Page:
Sardinian Minestrone

sardinian-minestrone

James and I spent ten days in the Ogliastra region of Sardegna (sardinia), Italy.  We traveled in a little convertible, black Fiat through the most rugged terrain, visiting villages nestled on the side of the mountains where people lived to be over 100 years old without disease.  Yes, no cancer, no diabetes, no dementia, and no heart problems.  Often times we arrived in mid-day to find the streets deserted, but late afternoons, the streets came alive, and in the evening, there would be dancing and laughter and liters of cannonau wine.

This area of Sardinia is known as one of the Blue Zone areas, an area in the world where people live a quality life well into their nineties and one hundred years old.  Typically, the Sardinian diet consists of fava beans and chickpeas, fennel, goats milk and goats cheese, tomatoes , almonds, milk thistle, and cannonau wine.  The soup I’m sharing today, celebrates these ingredients.  The world’s longest living family from Sardegna eats a similar minestrone soup almost every day.

sardinian-hill-town

To start, I soak 16 ounces of beans in water.  I use a combination of any three beans.  Today I’m using lima beans, chickpeas, and azuko beans.  The Sardinians almost always use a type of fava beans or chickpeas.  Those two beans are the toughest to cook and seem to go along with the ruggedness of the Sardinian Mountains.  I cook the beans first, usually after rinsing and draining, and then simmering for a couple of hours.  Recently, my girl, Molly Kennamer, introduced me to her Tupperware pressure cooker.  This cut my cooking time by two hours. A great little kitchen appliance! 

The freshest of vegetables is what gives this soup its flavor and nutrition.  The Sardinians change their soup weekly, depending on what is available from the garden.

sardinian-minestrone-veggies

After adding the beans into a huge stock pot, I add a vegetable broth (or water), onion, fennel, carrots, celery, garlic, barley and a can of crushed tomatoes. 

The onion and fennel must be minced well.  My new chopper gadget from Tupperware makes this job a breeze.  One onion turns into tiny choppings with just three “fun” pulls:

Step 1:

sardinian-minestrone-chopper

 

Step 2:

sardinian-minestrone-chopper-2

And the fennel:

sardinian-minestrone-fennel

Give it a stir and add salt and pepper and little kick of cayenne.  I chop a little flat leaf Italian parsley and grate some pecorino cheese to top it off before we eat.

sardinia-minestrone-soup-bowl

sardinian-minestrone-longevity-soup-best

This is a staple at my house.  I make it in many different variations.  I hope you enjoy!

Sardinian Minestrone, Longevity Soup
This is a hearty soup eaten by the worlds longest living people. My family says its the best soup I make. It's best served with a slice of sourdough bread, Parmesan or Pecorino cheese and a splash of Italian Parsley.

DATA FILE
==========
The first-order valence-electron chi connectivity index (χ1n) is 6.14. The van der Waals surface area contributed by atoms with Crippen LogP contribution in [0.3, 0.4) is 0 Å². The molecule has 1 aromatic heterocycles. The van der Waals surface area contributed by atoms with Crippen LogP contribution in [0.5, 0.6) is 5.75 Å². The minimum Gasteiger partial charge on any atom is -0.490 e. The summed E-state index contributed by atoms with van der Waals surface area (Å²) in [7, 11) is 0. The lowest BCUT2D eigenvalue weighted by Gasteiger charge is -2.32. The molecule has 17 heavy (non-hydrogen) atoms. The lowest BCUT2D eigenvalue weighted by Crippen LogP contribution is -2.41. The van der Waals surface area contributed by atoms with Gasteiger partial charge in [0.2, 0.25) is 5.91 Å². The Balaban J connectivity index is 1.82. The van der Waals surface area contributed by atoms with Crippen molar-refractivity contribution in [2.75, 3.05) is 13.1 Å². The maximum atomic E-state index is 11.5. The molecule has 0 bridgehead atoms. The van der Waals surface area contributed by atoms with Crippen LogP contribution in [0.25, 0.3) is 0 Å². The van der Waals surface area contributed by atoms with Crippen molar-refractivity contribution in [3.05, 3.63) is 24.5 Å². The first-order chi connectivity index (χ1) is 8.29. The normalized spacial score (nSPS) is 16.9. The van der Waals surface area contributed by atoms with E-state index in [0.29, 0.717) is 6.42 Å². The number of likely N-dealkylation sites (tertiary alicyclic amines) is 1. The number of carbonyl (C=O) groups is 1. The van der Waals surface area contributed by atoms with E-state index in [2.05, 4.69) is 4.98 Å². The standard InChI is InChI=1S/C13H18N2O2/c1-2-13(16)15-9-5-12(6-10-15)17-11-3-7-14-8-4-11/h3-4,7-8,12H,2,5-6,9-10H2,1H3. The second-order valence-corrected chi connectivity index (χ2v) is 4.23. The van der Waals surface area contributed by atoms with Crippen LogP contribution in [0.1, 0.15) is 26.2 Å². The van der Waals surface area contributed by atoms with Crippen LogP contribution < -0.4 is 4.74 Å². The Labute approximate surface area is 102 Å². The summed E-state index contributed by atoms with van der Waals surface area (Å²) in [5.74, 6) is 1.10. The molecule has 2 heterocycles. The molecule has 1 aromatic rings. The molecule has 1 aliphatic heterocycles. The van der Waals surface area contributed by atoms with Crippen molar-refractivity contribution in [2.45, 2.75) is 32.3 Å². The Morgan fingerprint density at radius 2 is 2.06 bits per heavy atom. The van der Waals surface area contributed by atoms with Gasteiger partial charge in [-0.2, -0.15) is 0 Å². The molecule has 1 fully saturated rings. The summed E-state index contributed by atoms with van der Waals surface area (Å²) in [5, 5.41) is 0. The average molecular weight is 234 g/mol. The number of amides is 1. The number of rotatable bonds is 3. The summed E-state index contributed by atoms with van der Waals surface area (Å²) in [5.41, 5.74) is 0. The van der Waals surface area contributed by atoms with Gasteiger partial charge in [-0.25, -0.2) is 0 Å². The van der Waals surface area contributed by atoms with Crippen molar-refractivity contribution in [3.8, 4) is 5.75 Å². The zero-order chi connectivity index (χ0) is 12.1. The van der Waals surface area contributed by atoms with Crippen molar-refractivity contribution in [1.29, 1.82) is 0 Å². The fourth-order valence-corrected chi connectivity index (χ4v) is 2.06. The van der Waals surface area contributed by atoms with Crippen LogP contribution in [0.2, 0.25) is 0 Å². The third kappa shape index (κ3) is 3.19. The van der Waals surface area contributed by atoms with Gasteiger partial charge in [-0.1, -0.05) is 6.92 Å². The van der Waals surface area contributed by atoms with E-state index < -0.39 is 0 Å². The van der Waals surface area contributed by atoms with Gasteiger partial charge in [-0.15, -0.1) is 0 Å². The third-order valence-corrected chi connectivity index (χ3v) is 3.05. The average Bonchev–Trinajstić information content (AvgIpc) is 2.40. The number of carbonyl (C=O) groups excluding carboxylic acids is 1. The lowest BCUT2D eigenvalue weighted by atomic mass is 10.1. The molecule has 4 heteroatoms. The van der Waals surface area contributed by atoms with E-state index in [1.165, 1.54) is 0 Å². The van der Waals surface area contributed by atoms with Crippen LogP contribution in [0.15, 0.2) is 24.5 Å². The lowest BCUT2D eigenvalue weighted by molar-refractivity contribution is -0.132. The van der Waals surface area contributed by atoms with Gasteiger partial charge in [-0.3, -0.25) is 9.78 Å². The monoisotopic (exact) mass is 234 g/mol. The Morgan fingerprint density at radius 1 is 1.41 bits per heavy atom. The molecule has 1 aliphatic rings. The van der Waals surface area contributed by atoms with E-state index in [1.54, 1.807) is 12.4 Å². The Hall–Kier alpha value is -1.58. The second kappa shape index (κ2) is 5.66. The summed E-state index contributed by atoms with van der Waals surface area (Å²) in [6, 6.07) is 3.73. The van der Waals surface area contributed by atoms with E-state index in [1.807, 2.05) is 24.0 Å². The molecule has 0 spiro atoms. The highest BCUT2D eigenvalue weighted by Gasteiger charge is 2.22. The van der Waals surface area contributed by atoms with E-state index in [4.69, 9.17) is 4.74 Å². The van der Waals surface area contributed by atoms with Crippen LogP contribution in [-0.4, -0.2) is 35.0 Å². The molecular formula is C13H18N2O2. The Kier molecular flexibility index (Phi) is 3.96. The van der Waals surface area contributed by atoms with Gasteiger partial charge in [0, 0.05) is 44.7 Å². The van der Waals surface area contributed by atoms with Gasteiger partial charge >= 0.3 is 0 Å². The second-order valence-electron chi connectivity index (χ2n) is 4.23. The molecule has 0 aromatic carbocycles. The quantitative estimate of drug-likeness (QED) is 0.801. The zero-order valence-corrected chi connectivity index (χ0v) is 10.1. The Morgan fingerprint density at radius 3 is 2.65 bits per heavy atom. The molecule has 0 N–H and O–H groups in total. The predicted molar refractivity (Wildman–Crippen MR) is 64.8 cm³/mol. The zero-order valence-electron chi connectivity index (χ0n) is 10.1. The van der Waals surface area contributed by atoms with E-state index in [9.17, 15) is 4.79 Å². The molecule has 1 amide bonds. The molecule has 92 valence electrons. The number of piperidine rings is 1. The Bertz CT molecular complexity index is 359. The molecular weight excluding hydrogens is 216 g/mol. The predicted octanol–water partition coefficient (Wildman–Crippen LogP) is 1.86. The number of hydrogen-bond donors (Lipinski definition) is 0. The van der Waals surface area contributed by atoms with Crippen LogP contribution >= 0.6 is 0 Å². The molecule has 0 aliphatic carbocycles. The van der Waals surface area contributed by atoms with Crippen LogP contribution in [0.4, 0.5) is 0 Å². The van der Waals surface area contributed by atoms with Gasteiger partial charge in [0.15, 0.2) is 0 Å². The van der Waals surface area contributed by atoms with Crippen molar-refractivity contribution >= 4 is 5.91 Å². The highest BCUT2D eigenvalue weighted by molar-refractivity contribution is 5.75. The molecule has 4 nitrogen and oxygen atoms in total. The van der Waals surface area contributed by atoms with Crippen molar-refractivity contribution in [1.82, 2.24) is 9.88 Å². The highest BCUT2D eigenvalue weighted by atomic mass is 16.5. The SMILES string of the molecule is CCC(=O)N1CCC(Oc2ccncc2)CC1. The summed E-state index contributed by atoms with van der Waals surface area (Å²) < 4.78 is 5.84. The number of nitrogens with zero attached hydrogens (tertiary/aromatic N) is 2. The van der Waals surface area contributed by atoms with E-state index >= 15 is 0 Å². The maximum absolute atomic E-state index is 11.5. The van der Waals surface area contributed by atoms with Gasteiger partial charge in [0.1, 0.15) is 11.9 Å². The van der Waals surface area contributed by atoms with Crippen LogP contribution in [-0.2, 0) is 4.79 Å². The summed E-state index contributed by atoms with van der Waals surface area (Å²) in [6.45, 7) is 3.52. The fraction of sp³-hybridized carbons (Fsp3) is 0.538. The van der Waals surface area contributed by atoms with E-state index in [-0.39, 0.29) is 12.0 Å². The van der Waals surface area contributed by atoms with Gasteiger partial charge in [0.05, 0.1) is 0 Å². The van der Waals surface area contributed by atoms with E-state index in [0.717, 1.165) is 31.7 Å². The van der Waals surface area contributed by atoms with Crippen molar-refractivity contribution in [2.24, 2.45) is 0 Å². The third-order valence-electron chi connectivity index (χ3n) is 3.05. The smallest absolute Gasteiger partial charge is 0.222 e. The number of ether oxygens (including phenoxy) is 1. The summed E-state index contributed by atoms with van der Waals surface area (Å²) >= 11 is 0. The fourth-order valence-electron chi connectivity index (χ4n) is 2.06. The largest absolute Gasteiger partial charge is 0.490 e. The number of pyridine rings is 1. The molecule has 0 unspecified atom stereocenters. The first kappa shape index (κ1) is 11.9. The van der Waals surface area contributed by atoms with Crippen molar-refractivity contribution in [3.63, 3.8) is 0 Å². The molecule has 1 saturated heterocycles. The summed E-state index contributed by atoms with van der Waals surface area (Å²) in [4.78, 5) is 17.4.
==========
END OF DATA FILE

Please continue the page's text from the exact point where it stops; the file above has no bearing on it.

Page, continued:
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2798 calories
411 g
236 g
69 g
151 g
40 g
2735 g
7245 g
28 g
0 g
23 g
Nutrition Facts
Serving Size
2735g
Amount Per Serving
Calories 2798
Calories from Fat 603
% Daily Value *
Total Fat 69g
106%
Saturated Fat 40g
201%
Trans Fat 0g
Polyunsaturated Fat 4g
Monounsaturated Fat 19g
Cholesterol 236mg
79%
Sodium 7245mg
302%
Total Carbohydrates 411g
137%
Dietary Fiber 89g
356%
Sugars 28g
Protein 151g
Vitamin A
672%
Vitamin C
245%
Calcium
310%
Iron
142%
* Percent Daily Values are based on a 2,000 calorie diet. Your Daily Values may be higher or lower depending on your calorie needs.
Ingredients
  1. 16 oz beans: I use three different types - lima (or fava), azuko (or red beans), and chickpeas
  2. 1 large onion, finely chopped
  3. 1 bulb of fennel, finely chopped
  4. 3 stalks of celery, chopped
  5. 4-5 cloves of garlic, minced
  6. 3 carrots, chopped
  7. 3 medium potatoes (or four), I like the yellow type
  8. 2/3 cups of barley (small pasta can be used)
  9. 2 cups of broth (water can be used)
  10. 1 large can of crushed tomatoes
  11. 1/2 teaspoon of salt (or more)
  12. 1/2 teaspoon of black pepper
  13. a splash of cayenne pepper (optional)
  14. chopped Italian parsley
  15. grated pecorino cheese or freshly grated parmesan cheese
Instructions
  1. 1. Cook dry beans until tender. You can use cans if you have little time. Or, use a pressure cooker. Sometimes I use a crock pot.
  2. 2. Add beans to a stock pot.
  3. 3. Add all other vegetables.
  4. 4. After vegetables become tender, add the crushed tomatoes.
  5. 5. Cook until everything is tender.
  6. 6. Serve in a small bowl, top with parsley and cheese.
  7. 7. Add a slice of sourdough bread and enjoy.
Notes
  1. The nutritional information provided by this recipe card inaccurate. I will correct the glitch as soon as I can, but for now, you can be assured there is NO SUGAR added to this recipe.
Adapted from Blue Zones Solutions
beta
calories
2798
fat
69g
protein
151g
carbs
411g
more
Adapted from Blue Zones Solutions
Eat Write Pack Light http://www.eatwritepacklight.com/

NOTE: THE NUTRITIONAL INFORMATION ON THIS RECIPE CARD IS INACCURATE.  There is NO sugar in this recipe. 

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